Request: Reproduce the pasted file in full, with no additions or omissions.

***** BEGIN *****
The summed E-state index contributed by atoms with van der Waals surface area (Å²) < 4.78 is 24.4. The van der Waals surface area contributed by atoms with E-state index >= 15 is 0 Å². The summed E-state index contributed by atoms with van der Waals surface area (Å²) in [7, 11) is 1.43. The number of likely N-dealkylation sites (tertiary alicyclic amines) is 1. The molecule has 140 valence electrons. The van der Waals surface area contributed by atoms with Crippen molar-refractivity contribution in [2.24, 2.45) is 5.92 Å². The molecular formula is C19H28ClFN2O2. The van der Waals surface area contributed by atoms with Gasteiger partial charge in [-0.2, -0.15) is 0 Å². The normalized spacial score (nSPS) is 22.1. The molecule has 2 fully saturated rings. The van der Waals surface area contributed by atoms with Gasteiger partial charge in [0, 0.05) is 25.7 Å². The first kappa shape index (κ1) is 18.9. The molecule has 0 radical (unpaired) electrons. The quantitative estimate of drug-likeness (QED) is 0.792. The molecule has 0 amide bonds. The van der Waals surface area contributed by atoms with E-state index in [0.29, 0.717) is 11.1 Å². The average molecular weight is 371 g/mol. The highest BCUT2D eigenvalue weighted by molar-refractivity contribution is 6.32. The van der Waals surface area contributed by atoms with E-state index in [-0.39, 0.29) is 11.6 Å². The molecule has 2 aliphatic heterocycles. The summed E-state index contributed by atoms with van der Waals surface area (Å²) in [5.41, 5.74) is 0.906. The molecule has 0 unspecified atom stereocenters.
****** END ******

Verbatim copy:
The summed E-state index contributed by atoms with van der Waals surface area (Å²) < 4.78 is 24.4. The van der Waals surface area contributed by atoms with E-state index >= 15 is 0 Å². The summed E-state index contributed by atoms with van der Waals surface area (Å²) in [7, 11) is 1.43. The number of likely N-dealkylation sites (tertiary alicyclic amines) is 1. The molecule has 140 valence electrons. The van der Waals surface area contributed by atoms with Crippen molar-refractivity contribution in [2.24, 2.45) is 5.92 Å². The molecular formula is C19H28ClFN2O2. The van der Waals surface area contributed by atoms with Gasteiger partial charge in [-0.2, -0.15) is 0 Å². The normalized spacial score (nSPS) is 22.1. The molecule has 2 fully saturated rings. The van der Waals surface area contributed by atoms with Gasteiger partial charge in [0, 0.05) is 25.7 Å². The first kappa shape index (κ1) is 18.9. The molecule has 0 radical (unpaired) electrons. The quantitative estimate of drug-likeness (QED) is 0.792. The molecule has 0 amide bonds. The van der Waals surface area contributed by atoms with E-state index in [0.29, 0.717) is 11.1 Å². The average molecular weight is 371 g/mol. The highest BCUT2D eigenvalue weighted by molar-refractivity contribution is 6.32. The van der Waals surface area contributed by atoms with E-state index in [-0.39, 0.29) is 11.6 Å². The molecule has 2 aliphatic heterocycles. The summed E-state index contributed by atoms with van der Waals surface area (Å²) in [5.41, 5.74) is 0.906. The molecule has 0 unspecified atom stereocenters.